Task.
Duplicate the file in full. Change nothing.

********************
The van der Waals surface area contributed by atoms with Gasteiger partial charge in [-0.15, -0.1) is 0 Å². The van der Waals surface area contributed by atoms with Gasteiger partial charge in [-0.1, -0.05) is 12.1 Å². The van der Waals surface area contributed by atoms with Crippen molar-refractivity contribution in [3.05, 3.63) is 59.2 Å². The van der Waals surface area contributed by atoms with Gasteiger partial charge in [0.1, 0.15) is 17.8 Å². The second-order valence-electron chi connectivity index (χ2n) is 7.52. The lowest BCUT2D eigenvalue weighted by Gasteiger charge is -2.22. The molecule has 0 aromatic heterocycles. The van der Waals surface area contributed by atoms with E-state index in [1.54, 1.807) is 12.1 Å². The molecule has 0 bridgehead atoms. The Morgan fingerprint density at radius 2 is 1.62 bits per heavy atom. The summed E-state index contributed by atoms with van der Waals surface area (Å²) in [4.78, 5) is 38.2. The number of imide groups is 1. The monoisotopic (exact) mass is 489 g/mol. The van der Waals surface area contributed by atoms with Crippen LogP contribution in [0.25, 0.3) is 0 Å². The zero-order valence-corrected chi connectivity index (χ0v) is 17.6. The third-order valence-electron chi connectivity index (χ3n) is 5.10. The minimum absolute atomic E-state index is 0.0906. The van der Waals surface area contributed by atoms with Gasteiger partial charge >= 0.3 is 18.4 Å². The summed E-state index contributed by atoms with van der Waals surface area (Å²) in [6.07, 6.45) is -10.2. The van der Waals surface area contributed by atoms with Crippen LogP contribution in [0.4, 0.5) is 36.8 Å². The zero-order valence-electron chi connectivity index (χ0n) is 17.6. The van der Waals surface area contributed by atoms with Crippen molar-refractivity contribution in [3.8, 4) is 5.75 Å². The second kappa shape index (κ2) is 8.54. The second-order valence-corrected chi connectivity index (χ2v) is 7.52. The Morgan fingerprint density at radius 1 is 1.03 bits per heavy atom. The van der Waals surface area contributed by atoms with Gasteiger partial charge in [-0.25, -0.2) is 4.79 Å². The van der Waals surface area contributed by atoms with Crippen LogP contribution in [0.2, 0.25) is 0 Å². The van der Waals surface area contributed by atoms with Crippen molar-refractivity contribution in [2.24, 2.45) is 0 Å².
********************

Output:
The van der Waals surface area contributed by atoms with Gasteiger partial charge in [-0.15, -0.1) is 0 Å². The van der Waals surface area contributed by atoms with Gasteiger partial charge in [-0.1, -0.05) is 12.1 Å². The van der Waals surface area contributed by atoms with Crippen molar-refractivity contribution in [3.05, 3.63) is 59.2 Å². The van der Waals surface area contributed by atoms with Gasteiger partial charge in [0.1, 0.15) is 17.8 Å². The second-order valence-electron chi connectivity index (χ2n) is 7.52. The lowest BCUT2D eigenvalue weighted by Gasteiger charge is -2.22. The molecule has 0 aromatic heterocycles. The van der Waals surface area contributed by atoms with E-state index in [1.54, 1.807) is 12.1 Å². The molecule has 0 bridgehead atoms. The Morgan fingerprint density at radius 2 is 1.62 bits per heavy atom. The summed E-state index contributed by atoms with van der Waals surface area (Å²) in [4.78, 5) is 38.2. The number of imide groups is 1. The monoisotopic (exact) mass is 489 g/mol. The van der Waals surface area contributed by atoms with Crippen LogP contribution in [0.25, 0.3) is 0 Å². The zero-order valence-corrected chi connectivity index (χ0v) is 17.6. The third-order valence-electron chi connectivity index (χ3n) is 5.10. The minimum absolute atomic E-state index is 0.0906. The van der Waals surface area contributed by atoms with Gasteiger partial charge >= 0.3 is 18.4 Å². The summed E-state index contributed by atoms with van der Waals surface area (Å²) in [6.07, 6.45) is -10.2. The van der Waals surface area contributed by atoms with Crippen LogP contribution in [0.4, 0.5) is 36.8 Å². The zero-order valence-electron chi connectivity index (χ0n) is 17.6. The van der Waals surface area contributed by atoms with Crippen molar-refractivity contribution in [3.8, 4) is 5.75 Å². The second kappa shape index (κ2) is 8.54. The second-order valence-corrected chi connectivity index (χ2v) is 7.52. The Morgan fingerprint density at radius 1 is 1.03 bits per heavy atom. The van der Waals surface area contributed by atoms with Gasteiger partial charge in [-0.25, -0.2) is 4.79 Å². The van der Waals surface area contributed by atoms with Crippen LogP contribution in [0.2, 0.25) is 0 Å². The van der Waals surface area contributed by atoms with Crippen molar-refractivity contribution in [2.24, 2.45) is 0 Å².